Copyright 2001 American Medical Association. All Rights Reserved. Applicable FARS/DFARS Restrictions Apply to Government Use.2001
Patricia Winders provides a true service to parents of children with Down syndrome, their pediatricians, and their early childhood teachers and therapists. She compiles her 16 years of experience with ample photographs, easy-to-read explanations, and checklists to provide activities and information to assist parents in following and facilitating motor development from birth to age 6 years. She gently conveys care, understanding, and support for each child and family.
Winders first explains the hypotonia, the increased flexibility in joints, the decreased strength, and the short arms and legs that make motor development a challenge for children with Down syndrome. Then she describes a variety of motivators such as toys, vocal imitation, turn-taking, and songs. Winders stresses careful timing for the introduction of new activities to decrease frustration and increase the sense of success, and she describes how to provide "strategically targeted support" in working on motor skills. She empowers parents: "When practicing motor skills, your child's success and enjoyment will be dependent on how you play, what type of toys you use, and where you place them." Winders establishes rapport with her readers and encourages them to contact her by providing her telephone number and e-mail address.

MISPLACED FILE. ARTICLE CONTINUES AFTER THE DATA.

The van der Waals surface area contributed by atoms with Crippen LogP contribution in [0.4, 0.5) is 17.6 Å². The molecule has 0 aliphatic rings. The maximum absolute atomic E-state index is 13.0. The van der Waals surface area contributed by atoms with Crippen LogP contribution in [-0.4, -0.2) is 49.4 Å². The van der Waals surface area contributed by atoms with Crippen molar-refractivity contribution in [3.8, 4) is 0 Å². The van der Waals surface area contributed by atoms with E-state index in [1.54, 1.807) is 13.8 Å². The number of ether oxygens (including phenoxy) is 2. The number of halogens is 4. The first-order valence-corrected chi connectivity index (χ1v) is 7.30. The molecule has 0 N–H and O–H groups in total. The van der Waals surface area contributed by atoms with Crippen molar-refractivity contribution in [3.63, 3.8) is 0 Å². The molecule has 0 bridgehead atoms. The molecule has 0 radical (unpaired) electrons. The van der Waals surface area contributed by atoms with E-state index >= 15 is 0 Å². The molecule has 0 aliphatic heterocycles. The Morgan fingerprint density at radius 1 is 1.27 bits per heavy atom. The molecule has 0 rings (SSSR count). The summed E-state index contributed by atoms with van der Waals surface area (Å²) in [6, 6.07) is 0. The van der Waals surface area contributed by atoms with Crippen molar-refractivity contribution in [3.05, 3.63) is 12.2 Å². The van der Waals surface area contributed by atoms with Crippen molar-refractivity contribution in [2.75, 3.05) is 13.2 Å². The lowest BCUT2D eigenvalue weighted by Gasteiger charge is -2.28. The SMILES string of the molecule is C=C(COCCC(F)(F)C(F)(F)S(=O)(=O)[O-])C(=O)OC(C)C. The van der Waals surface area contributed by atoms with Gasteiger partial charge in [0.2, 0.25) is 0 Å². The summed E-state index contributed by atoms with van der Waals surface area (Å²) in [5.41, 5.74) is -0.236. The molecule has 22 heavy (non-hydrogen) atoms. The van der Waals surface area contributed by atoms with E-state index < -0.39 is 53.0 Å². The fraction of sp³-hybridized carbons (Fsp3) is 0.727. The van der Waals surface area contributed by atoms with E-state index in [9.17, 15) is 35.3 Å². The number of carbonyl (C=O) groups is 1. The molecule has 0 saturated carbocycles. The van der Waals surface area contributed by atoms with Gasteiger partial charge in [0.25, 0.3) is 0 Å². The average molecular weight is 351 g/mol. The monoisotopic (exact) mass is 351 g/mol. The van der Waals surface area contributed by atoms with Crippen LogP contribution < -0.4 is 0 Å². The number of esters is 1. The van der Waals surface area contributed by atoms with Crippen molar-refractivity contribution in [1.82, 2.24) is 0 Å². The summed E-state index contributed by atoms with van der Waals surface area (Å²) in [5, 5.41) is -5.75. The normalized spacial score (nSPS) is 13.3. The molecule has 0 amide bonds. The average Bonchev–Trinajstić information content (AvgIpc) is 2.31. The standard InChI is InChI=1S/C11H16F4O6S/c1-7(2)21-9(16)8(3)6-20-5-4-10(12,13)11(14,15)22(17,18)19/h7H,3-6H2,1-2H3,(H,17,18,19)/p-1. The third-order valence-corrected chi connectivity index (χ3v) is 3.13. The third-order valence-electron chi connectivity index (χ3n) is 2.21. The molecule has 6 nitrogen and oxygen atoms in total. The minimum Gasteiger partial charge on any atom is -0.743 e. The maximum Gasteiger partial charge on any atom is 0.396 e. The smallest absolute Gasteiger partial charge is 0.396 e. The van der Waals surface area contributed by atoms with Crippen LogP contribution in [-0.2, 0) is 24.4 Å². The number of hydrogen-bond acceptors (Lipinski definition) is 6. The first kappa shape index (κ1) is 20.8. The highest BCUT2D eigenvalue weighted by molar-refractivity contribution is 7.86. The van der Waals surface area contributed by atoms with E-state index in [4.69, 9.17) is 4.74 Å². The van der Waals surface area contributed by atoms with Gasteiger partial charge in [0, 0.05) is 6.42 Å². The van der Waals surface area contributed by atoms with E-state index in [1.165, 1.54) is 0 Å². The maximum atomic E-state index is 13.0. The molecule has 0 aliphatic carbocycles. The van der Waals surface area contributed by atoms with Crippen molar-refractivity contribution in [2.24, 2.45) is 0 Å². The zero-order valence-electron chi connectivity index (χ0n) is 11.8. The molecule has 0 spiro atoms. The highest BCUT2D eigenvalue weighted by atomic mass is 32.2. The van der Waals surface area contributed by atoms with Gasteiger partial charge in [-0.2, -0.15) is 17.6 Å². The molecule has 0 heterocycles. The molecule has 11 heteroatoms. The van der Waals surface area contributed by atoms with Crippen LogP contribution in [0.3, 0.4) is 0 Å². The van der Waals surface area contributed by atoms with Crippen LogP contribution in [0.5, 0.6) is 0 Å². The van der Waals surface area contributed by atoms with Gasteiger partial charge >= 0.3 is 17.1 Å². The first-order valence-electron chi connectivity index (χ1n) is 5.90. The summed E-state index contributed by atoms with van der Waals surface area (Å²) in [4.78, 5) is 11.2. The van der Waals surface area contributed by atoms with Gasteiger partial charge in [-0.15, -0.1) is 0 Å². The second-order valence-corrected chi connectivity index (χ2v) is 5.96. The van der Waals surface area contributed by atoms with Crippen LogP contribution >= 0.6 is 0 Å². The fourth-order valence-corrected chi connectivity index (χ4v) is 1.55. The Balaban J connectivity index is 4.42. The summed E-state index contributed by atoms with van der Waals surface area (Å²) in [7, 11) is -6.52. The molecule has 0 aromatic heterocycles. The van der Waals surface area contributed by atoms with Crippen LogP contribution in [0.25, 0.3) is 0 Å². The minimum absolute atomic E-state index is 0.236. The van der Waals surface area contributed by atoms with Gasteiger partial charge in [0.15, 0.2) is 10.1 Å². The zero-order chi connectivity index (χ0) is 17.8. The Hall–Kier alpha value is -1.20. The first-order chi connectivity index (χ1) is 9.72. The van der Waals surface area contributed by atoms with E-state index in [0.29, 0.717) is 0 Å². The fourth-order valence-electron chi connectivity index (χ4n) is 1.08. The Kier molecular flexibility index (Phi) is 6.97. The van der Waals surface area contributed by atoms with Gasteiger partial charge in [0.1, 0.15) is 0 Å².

Pavan MH. Gross Motor Skills in Children With Down Syndrome: A Guide for Parents and Professionals. Arch Pediatr Adolesc Med. 2001;155(2):206–207. doi:10.1001/archpedi.155.2.206
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